• Analyze pricing data. This usually includes sales KPIs (win/loss including win-loss reasons, conversion rates by segment, package mix by segment, average discounts by plan and by customer size), customer behavior (churn rate by plan, NDR by plan, NDR by ACV), and product engagement (utilization by feature).

By the end of Step 1, a company should have homed in on a strategic direction for future pricing changes and the leadership team should be aligned about why these changes are important. Now it’s time to figure out the details.

Step 2: Validate with customer research

Any strategy needs to be validated with actual input from customers. While this input could come from running pilots or simply changing pricing and seeing what happens, customer research is a great way to de-risk decisions and generate more buy-in for pricing changes.

Key workstreams in Step 2:

  • Conduct voice-of-customer research (qualitative interviews and/or an online survey) on perceived value and willingness to pay. This research shouldn’t be positioned as “pricing research”, but rather include pricing-related questions as part of a broader conversation about the customer’s buying process, the value/ROI they’ve seen, what additional capabilities they’d like to see, and what they’d like to see improved about their experience. I recommend that this research include a healthy cross-section of accounts, ideally including either lost prospects or churned customers rather than just those who are already happy.
  • Translate voice-of-customer findings into specific recommendations about pricing and packaging changes.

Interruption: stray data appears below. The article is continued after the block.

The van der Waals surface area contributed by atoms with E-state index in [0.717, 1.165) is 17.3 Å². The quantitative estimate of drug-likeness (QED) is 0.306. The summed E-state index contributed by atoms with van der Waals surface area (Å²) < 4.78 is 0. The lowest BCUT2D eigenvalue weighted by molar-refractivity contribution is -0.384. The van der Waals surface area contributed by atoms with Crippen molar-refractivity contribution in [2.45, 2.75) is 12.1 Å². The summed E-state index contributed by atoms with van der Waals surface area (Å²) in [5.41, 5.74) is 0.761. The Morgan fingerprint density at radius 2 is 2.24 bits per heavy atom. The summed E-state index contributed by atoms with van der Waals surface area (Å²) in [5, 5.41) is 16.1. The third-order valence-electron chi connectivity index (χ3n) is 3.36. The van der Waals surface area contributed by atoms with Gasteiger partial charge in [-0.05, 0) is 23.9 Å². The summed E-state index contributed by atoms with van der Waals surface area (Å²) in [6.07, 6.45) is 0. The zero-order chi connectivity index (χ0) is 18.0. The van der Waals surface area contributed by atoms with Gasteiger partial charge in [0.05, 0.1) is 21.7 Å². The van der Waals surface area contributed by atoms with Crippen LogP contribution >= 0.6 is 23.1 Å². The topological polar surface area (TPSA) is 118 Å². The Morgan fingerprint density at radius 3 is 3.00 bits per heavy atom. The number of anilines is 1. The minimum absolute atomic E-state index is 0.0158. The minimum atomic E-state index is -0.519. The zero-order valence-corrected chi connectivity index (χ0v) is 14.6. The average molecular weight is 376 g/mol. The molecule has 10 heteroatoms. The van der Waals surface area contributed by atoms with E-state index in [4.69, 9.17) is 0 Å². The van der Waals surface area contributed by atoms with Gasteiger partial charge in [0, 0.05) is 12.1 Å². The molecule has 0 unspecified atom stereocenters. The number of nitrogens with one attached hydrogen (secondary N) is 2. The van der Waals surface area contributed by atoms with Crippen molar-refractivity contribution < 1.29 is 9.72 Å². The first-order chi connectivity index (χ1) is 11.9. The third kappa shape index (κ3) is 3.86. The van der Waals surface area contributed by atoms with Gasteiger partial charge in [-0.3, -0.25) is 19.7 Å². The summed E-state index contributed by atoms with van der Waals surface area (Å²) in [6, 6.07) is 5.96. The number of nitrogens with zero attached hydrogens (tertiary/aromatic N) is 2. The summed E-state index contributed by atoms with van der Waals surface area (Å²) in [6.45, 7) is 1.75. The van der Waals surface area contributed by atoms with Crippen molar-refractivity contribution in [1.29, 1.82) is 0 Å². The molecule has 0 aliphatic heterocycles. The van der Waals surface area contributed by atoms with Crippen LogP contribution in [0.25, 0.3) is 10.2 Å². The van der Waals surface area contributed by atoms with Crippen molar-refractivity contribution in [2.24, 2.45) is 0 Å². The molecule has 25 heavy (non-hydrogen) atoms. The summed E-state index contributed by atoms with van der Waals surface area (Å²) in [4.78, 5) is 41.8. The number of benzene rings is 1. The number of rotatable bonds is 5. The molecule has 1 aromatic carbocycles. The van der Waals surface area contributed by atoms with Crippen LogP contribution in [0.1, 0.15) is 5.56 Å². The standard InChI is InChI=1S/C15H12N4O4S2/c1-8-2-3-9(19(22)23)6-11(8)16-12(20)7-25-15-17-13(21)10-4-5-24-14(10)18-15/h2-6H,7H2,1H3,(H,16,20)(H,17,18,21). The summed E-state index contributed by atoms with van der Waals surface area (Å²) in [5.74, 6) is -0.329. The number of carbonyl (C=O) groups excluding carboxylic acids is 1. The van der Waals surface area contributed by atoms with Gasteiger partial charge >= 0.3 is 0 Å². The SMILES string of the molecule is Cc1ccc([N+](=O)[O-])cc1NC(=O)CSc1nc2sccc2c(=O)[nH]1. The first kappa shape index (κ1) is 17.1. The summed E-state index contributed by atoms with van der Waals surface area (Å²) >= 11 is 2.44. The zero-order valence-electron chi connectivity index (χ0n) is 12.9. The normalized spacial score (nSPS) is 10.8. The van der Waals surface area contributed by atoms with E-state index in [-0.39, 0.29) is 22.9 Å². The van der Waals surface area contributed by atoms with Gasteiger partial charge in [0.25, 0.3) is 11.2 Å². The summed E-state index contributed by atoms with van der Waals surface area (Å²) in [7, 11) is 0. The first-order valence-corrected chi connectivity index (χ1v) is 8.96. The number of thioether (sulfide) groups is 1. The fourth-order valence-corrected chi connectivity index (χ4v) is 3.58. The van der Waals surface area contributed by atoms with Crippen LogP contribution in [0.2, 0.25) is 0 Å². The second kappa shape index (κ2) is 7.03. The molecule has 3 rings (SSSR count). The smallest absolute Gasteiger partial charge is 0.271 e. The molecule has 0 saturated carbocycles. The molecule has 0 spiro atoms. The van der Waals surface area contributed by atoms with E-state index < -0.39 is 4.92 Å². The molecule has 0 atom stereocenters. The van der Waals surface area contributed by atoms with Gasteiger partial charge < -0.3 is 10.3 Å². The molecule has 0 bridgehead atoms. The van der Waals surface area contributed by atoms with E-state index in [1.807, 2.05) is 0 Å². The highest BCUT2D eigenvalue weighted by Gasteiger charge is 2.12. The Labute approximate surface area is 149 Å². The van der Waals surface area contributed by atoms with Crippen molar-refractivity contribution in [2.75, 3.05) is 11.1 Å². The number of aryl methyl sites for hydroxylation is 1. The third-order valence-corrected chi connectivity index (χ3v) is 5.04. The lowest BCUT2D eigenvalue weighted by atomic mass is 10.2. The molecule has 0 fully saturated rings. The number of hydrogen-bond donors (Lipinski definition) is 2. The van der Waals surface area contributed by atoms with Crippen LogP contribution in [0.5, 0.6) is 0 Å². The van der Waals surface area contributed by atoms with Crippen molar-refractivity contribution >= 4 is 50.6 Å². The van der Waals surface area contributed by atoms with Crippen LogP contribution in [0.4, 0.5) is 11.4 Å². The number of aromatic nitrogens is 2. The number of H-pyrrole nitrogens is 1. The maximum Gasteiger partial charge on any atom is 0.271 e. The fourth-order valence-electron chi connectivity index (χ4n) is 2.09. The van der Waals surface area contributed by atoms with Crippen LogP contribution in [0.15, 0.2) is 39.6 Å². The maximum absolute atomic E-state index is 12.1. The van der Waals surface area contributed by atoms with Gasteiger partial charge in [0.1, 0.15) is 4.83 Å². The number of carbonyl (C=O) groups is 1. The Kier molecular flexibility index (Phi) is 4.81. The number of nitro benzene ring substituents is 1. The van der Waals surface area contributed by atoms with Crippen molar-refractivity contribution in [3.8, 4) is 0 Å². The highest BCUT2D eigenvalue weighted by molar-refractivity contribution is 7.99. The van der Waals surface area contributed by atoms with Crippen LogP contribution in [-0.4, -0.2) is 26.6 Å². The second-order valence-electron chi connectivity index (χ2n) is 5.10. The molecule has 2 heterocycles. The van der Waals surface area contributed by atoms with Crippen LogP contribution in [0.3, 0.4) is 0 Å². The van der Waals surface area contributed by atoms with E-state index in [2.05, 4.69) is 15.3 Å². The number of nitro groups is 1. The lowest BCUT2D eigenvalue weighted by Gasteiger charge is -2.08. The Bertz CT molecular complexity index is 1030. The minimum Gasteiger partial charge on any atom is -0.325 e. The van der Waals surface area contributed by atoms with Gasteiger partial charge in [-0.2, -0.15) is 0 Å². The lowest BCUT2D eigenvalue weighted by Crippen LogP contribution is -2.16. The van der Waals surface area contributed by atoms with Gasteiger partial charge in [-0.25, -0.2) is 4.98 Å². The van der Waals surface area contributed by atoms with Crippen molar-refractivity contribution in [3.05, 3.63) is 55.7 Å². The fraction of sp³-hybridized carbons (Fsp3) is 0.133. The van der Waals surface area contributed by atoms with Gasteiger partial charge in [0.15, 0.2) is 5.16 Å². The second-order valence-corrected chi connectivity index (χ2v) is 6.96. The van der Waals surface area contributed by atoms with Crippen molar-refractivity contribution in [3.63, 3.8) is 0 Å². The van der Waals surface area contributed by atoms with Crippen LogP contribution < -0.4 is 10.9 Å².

• Quantify the expected financial impact of the new pricing on new and existing customers. Ideally look at this financial impact on a customer-by-customer level, mapping how much customers would pay if they were migrated into the new packages and pricing.
  • Socialize findings and recommendations with the pricing council and get a go / no go decision.
  • Set up weekly cross-functional meetings to align on pricing decisions and coordinate implementation.

The team at Cypress took a particularly in-depth approach to customer research as they contemplated launching usage-based pricing earlier this year. I recommend reading about their pricing playbook if you’d like to learn more about Step 2.

Step 3: Prepare for implementation

As challenging as Steps 1 and 2 can feel, Step 3 ends up being the most resource-intensive—especially if a company is contemplating a significant pricing change.

Key workstreams in Step 3:

  • Build final price list, package names, and business rules. Get formal approval from the pricing council.
  • Decide on business rules for existing customers—i.e., keep on current plans perpetually; keep on current plans with limits; offer carrots / incentives to move to new plans; migrate to new plans. Consider an exceptions process for customers that don’t fit neatly into these business rules.
  • Pilot the new pricing via a subset of the sales team prior to widespread launch. (Optional)
  • Create a communication plan—both internally and externally. Emphasize the benefits that this model brings to customers / why it’s in their best interest. As part of this communication plan, decide whether / how to use the new pricing as a marketing tactic with existing deals (“the price is changing soon… lock in your rate now”).